CT Scans in Pets: Everything You Need to Know
Article By John Gilpatrick | Found on Pet MD
When a veterinarian wants a closer look at an animal’s particular organ, muscle, bone, or other internal body part, he or she may order a CT scan.
While it’s similar to a traditional X-ray, a computed tomography scan obtains images of slices of a patient, meaning they can go very small and later reconstruct the slices into three-dimensional models of the affected area, according to Dr. Wilfried Mai, an associate professor of veterinary radiology at the University of Pennsylvania School of Veterinary Medicine.
“This provides excellent detail of the internal anatomy and much more information than a simple radiograph,” Mai says.
A CT scan for pets is nearly identical to those done in humans, Mai says. The equipment, including the machine, is mostly the same, and the only difference in procedure is that most pets require anesthetization in order to keep them completely still throughout the procedure.
Why Do Pets Need CT scans?
The models assembled following a CT scan are ideal when it comes to understanding apparent anomalies in the body and planning for various surgeries, Mai says.
“When a patient has a tumor, and the surgeon needs to know its precise location and its relationship to neighboring structures, a CT scan will help plan and facilitate the surgical approach and minimize surgery time,” he adds. “This is especially important for liver tumors and pulmonary tumors, for example.”
A CT scan may also be conducted on an animal’s lungs. This helps veterinarians identify or rule out metastasis (or spreading) of various cancers that are known to be present elsewhere in the body. To this end, CT scans are vital tools for understanding the extent of canine and feline cancers and planning for treatment, Mai says.
Cancers aren’t the only reason to have a CT scan, however. The evaluation of nasal disease in dogs and cats with chronic nasal discharge is the most common reason, according to Dr. John Hathcock, professor and chief of the radiology and anesthesia section at Auburn University’s College of Veterinary Medicine.
CT scans also help veterinarians understand orthopedic abnormalities (like elbow dysplasia) and plan for corrective procedures, Mai says. Dentists order them to examine tooth decay and abscesses. And in cases of poly-trauma—where multiple organs and systems are damaged—CT scans enable doctors to obtain a firmer grasp on the severity and complexity of the various injuries, facilitating smarter and more strategic treatment.
Notably, CT scans are not ideal for neurology patients. “Brain and spinal cord diseases, with some exceptions, are not nicely diagnosed by CT scans,” Mai says. “An MRI performs a lot better for these cases.”
How are CT Scans Conducted?
Hathcock says CT scans are generally done at large hospitals, including university teaching hospitals, due to the need for skilled technicians and expensive equipment. If a university teaching hospital is not close by, CT scans also are performed at most specialty hospitals.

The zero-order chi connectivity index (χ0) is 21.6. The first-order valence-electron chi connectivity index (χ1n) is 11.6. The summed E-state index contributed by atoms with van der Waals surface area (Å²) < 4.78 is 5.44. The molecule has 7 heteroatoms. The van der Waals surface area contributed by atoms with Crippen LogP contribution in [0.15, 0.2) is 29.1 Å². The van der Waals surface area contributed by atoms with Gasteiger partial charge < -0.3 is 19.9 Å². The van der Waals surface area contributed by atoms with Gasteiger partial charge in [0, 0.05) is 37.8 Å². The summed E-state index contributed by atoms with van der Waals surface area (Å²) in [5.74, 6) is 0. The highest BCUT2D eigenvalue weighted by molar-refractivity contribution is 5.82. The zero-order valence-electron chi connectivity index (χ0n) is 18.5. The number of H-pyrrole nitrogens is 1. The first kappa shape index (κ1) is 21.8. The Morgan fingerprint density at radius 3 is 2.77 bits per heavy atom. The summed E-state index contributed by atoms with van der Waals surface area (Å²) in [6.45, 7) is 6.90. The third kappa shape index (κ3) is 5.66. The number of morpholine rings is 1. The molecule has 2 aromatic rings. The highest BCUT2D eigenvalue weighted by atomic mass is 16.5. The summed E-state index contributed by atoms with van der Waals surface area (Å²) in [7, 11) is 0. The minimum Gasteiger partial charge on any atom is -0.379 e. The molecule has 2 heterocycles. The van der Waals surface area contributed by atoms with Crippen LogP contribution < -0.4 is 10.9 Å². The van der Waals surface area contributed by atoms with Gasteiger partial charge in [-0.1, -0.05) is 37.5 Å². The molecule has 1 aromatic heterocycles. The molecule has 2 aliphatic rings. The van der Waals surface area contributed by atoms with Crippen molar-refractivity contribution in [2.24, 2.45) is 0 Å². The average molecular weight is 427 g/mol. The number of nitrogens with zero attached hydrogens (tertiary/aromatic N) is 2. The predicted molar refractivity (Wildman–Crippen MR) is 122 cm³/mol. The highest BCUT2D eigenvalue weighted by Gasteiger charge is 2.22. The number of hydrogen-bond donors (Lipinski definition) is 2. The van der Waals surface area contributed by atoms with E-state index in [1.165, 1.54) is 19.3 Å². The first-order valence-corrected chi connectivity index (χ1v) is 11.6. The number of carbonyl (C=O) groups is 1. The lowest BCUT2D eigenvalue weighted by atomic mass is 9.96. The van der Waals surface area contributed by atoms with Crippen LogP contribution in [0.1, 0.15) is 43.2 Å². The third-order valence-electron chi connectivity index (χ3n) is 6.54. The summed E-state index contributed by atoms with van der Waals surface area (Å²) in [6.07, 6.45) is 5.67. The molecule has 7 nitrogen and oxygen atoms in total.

“Patients are usually held off food the night before the exam is to be conducted,” he says. Upon arriving at the facility the next day, blood work is taken, and the patient is prepped for anesthetization.
Once the animal is under, she is positioned by a veterinary technologist. Then, the technologist and anesthesiologist step into a separate room to run the scan. There is a large window through which everyone can monitor the animal and her vitals. Every scan only takes about 30 seconds, Mai says, and between each, the anesthesiologist steps into the room with the animal to check on her. The entire procedure—from going under to waking up—takes about 45 minutes.
In some cases, the scan may be conducted twice—once normally and once with an injection of iodine. Mai says this allows the radiologist to observe an abnormal intake of iodine, which might indicate inflammation or tumors.
A report is generated immediately following the exam, and in most cases, it’s in the hands of the referring veterinarian hours later.
Are There Any Side Effects to a CT Scan?
None. While Mai says that humans who have many CT scans over the course of their lives may develop an increased risk for radiation-induced cancers, repeat scans for dogs and cats are rare. Additionally, their respective life spans aren’t long enough to be affected in this way.
However, as with any procedure that requires anesthesia, Hathcock says the patient should be monitored for a short period of time for any ill effects.
How Much Do CT Scans for Pets Cost?
The cost of a CT scan for pets depends on the complexity of the scan and the study, Mai says. Scans that require the injection of iodine, for instance, could run up to $1,000 for the entire procedure. Costs may also vary by veterinarian and geographic location. In New York City, the total cost—including consultation, examination, blood work, anesthesia, hospitalization, and the scan itself—can range from $1,500 to $2,500.
Oregon Veterinary Specialty Hospital (OVSH) has been serving the Portland and Beaverton area community since 1979. Drs. Steven F. Skinner (Neurology, Neurosurgery) and Robert T. Franklin (Internal medicine.) We welcome referrals from veterinarians all over the Pacific Northwest. Our goal is to help your pet regain health and live a long and happy life.
Oregon Veterinary Specialty Hospital
9339 SW Beaverton Hillsdale Hwy,
Beaverton, OR 97005.